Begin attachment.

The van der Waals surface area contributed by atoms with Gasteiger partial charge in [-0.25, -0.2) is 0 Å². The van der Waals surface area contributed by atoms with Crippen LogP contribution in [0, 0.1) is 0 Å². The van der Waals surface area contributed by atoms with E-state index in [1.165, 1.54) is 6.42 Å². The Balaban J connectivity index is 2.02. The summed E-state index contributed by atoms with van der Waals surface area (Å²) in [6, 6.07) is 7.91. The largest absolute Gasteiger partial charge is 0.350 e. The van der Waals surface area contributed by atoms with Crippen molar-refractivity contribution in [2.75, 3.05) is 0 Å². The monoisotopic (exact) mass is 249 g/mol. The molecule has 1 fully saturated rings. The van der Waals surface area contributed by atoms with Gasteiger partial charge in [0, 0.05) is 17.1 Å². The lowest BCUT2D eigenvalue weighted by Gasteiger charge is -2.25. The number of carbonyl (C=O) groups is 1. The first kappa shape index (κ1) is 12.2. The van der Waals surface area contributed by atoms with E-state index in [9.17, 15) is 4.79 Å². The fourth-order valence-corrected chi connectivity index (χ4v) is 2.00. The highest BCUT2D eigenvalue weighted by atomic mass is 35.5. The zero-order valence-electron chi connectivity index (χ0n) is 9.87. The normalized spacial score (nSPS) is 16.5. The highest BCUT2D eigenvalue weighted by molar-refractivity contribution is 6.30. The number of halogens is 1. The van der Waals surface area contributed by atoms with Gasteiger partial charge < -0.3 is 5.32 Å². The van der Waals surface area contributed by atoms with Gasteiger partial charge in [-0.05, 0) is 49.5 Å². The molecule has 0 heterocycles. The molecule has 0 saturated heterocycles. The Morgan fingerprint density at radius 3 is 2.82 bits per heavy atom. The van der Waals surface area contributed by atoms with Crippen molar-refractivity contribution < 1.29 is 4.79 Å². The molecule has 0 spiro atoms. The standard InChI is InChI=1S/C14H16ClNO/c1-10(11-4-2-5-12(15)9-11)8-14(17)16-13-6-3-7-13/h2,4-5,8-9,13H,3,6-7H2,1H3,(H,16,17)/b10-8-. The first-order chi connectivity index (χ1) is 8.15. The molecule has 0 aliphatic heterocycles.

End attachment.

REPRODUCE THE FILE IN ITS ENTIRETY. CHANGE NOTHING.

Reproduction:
The van der Waals surface area contributed by atoms with Gasteiger partial charge in [-0.25, -0.2) is 0 Å². The van der Waals surface area contributed by atoms with Crippen LogP contribution in [0, 0.1) is 0 Å². The van der Waals surface area contributed by atoms with E-state index in [1.165, 1.54) is 6.42 Å². The Balaban J connectivity index is 2.02. The summed E-state index contributed by atoms with van der Waals surface area (Å²) in [6, 6.07) is 7.91. The largest absolute Gasteiger partial charge is 0.350 e. The van der Waals surface area contributed by atoms with Crippen molar-refractivity contribution in [2.75, 3.05) is 0 Å². The monoisotopic (exact) mass is 249 g/mol. The molecule has 1 fully saturated rings. The van der Waals surface area contributed by atoms with Gasteiger partial charge in [0, 0.05) is 17.1 Å². The lowest BCUT2D eigenvalue weighted by Gasteiger charge is -2.25. The number of carbonyl (C=O) groups is 1. The first kappa shape index (κ1) is 12.2. The van der Waals surface area contributed by atoms with E-state index in [9.17, 15) is 4.79 Å². The fourth-order valence-corrected chi connectivity index (χ4v) is 2.00. The highest BCUT2D eigenvalue weighted by atomic mass is 35.5. The zero-order valence-electron chi connectivity index (χ0n) is 9.87. The normalized spacial score (nSPS) is 16.5. The highest BCUT2D eigenvalue weighted by molar-refractivity contribution is 6.30. The number of halogens is 1. The van der Waals surface area contributed by atoms with Gasteiger partial charge < -0.3 is 5.32 Å². The van der Waals surface area contributed by atoms with Gasteiger partial charge in [-0.05, 0) is 49.5 Å². The molecule has 0 heterocycles. The molecule has 0 saturated heterocycles. The Morgan fingerprint density at radius 3 is 2.82 bits per heavy atom. The van der Waals surface area contributed by atoms with Crippen molar-refractivity contribution < 1.29 is 4.79 Å². The molecule has 0 spiro atoms. The standard InChI is InChI=1S/C14H16ClNO/c1-10(11-4-2-5-12(15)9-11)8-14(17)16-13-6-3-7-13/h2,4-5,8-9,13H,3,6-7H2,1H3,(H,16,17)/b10-8-. The first-order chi connectivity index (χ1) is 8.15. The molecule has 0 aliphatic heterocycles.